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The sky’s the limit

Online sports wagering is on cricket, not football. Investors should look south of Ecuador, rather than toward Asia - and get locals to do the red tap if they want to get it right from the start

Cricket is the sport to look at in the online betting market and it is in Africa, said David Leppo, CEO of in a panel moderated by KMiGaming CEO Keith McDonnell held at the iGaming Summit yesterday during the last day of the Global Gaming Expo (G2E) Asia.
“Africa is the largest tax betting market in the world in terms of volume. And Egypt has one of the largest membership demographics in the African market. The Indian population in Africa is huge, and within that, cricket continues to grow.”
Leppo was accompanied by three other speakers who discussed current challenges and strategies for getting a slice of the emerging international online betting markets from the perspective of suppliers and operators.
While the product offer has diversified a lot over the last few years in Asia, there is still room for online operators to grow, suggested Charlie Choi, CEO of the Macau Gaming Information Association (MIGIA).
“As demand from players changes, you need diversified products. With the trend for the Internet in the past few years, like in the Philippines, where we can find lots of online operators, and also with several suppliers in Asia [going] for online, I believe they would break out to the Asia market,” he said.
While Asia is still an expanding market, and while casinos and online betting games in countries such as the United Kingdom are harnessing the Asian cultural approach – “clearly focused on the Chinese,” according to Barry Martin, Senior Consultant at KPI Consultants – other countries have been developing gaming niches and profiting.
“We used to think that China was the largest market, but with the regime change in Beijing, it has been affected. There is no doubt football is the largest market but cricket is the largest bet market, very popular in countries such as New Zealand, Indonesia and India,” clarified Leppo.
For Asian investors searching for new markets, Martin identified several correspondences that draw upon China.
“For any operators looking further west, there are similar models of what they are doing in Asia. Indonesia and Thailand, for instance, are very good parallels with China. The focus is quite bonus heavy, regulation is zero. Payment methods are also very similar in Turkey,” he pointed out.

Money movement
The issue of money movement and payment operations was also raised as an important aspect for investors willing to get a share of new markets either opening up or regulating online gambling.
In order to address these issues, the Senior Consultant at KPI Consultants explained that “any operator has, usually, to be very careful. It is something that has to be taken with a very considerate view.”
Building on the cautious approach to payment operations, Daniel J. Kustelski, CEO and Co-Founder of Chalkline Sports, gave an example from Western Union, a global money transfer company, which he said was fined half a billion dollars in January for facilitating gaming betting [in Africa].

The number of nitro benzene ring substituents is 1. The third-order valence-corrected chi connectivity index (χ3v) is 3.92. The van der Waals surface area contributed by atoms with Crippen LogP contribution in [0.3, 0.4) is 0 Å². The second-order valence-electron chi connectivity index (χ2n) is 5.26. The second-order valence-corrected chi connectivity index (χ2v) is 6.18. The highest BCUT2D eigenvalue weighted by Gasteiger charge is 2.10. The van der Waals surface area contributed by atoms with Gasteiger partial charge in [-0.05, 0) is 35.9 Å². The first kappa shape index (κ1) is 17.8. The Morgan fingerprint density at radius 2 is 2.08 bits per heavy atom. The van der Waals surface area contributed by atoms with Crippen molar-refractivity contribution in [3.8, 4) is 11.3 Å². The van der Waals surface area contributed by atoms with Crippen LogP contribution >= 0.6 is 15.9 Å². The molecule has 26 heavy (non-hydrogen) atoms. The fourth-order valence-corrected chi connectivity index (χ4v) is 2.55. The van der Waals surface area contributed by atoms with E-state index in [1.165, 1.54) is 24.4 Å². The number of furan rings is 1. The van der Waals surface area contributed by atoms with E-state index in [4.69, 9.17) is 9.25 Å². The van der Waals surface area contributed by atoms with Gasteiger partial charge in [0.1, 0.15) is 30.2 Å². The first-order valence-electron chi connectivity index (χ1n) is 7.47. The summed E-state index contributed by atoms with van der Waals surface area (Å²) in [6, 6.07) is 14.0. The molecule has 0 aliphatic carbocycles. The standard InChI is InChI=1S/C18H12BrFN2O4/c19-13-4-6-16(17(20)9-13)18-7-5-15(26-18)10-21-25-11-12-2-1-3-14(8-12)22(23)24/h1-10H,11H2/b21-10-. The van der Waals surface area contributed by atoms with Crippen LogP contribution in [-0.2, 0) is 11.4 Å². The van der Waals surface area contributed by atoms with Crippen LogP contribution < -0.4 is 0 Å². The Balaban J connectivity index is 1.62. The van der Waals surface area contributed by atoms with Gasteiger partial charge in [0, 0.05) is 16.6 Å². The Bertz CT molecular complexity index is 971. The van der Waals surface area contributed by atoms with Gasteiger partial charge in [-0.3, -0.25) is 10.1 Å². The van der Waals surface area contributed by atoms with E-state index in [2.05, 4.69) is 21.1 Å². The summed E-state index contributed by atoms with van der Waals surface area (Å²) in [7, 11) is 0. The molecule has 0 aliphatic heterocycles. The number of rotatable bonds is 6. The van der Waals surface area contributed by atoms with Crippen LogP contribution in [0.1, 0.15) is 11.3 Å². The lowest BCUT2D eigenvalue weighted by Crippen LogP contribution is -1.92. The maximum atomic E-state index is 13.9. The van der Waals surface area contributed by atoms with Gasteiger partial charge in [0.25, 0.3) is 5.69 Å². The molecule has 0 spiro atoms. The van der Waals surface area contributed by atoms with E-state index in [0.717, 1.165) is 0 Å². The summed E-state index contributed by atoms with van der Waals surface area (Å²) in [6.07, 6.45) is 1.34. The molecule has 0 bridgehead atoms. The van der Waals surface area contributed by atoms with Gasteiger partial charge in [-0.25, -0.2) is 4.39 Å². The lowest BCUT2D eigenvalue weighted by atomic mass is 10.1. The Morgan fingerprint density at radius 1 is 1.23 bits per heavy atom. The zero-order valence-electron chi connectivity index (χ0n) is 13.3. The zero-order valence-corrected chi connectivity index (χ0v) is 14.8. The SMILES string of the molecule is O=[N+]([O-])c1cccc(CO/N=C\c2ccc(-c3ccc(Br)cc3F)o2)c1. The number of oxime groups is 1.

As for Leppo, whose company has been investing in football and cricket online betting, the strategy to follow is finding a local partnership.
“We affiliate ourselves with one of the utilities, usually a cell phone company or a land- based company, which would take a small percentage of the transactions, so that we would not have to worry about the payment,” he explained.

Go local
Panel speakers agreed that localisation is the way to go in order for companies to cope with payment methods as well as getting around complicated regulations, red tape hassles, and understanding betting behaviour.
To Martin, “challenges everywhere is the amount of paper. As long as there are clear lines about ownership, it is pretty straightforward. In that regard, in Asia, the matter of ownership can be a bit convoluted.”
Speaking about the African case, one of his areas of expertise in addition to Europe, Kustelski explained that regulators in countries such as Nigeria, Ghana, Tanzania and all the way down to South Africa are finding a “formula approachable, much easier to work with, helping coach, teach and mentor, not only regulate.”
In particular, on-the-ground knowledge is perceived as a key point.
“Before you consider going into a different region or demographics – and we have learned this by experience – you need to get a good stronghold on the ground. The people who control the municipalities, the so-called tax payments to the municipalities, you have to sort that out first,” emphasised Leppo.
Martin also believes that in order “to get it right” it is important “to get a local that understands the market, like in Turkey, where you need it fully localised, localised language, with a nice array of payment solutions,” he explained.

Macau focus
Charlie Choi, CEO of the Macau Gaming Information Association (MIGIA), said that “Macau has the best conditions and is the most stable [market] in Asia today.”
He suggested, though, that in order to improve the offer “Macau should have more tech companies devoted to gambling.”
Another issue he pointed to is the lack of local talent.
“Surrounding areas like Hong Kong have lots of talent, and companies also. So, for Macau it is good if we can find people outside. For that, we would like to see advances from the government,” he opined.
In particular, he raised the development of customer services as a strategy to strengthen the offer in the city.
“We need good online services to be able to overcome whatever obstacles come our way,” he concluded.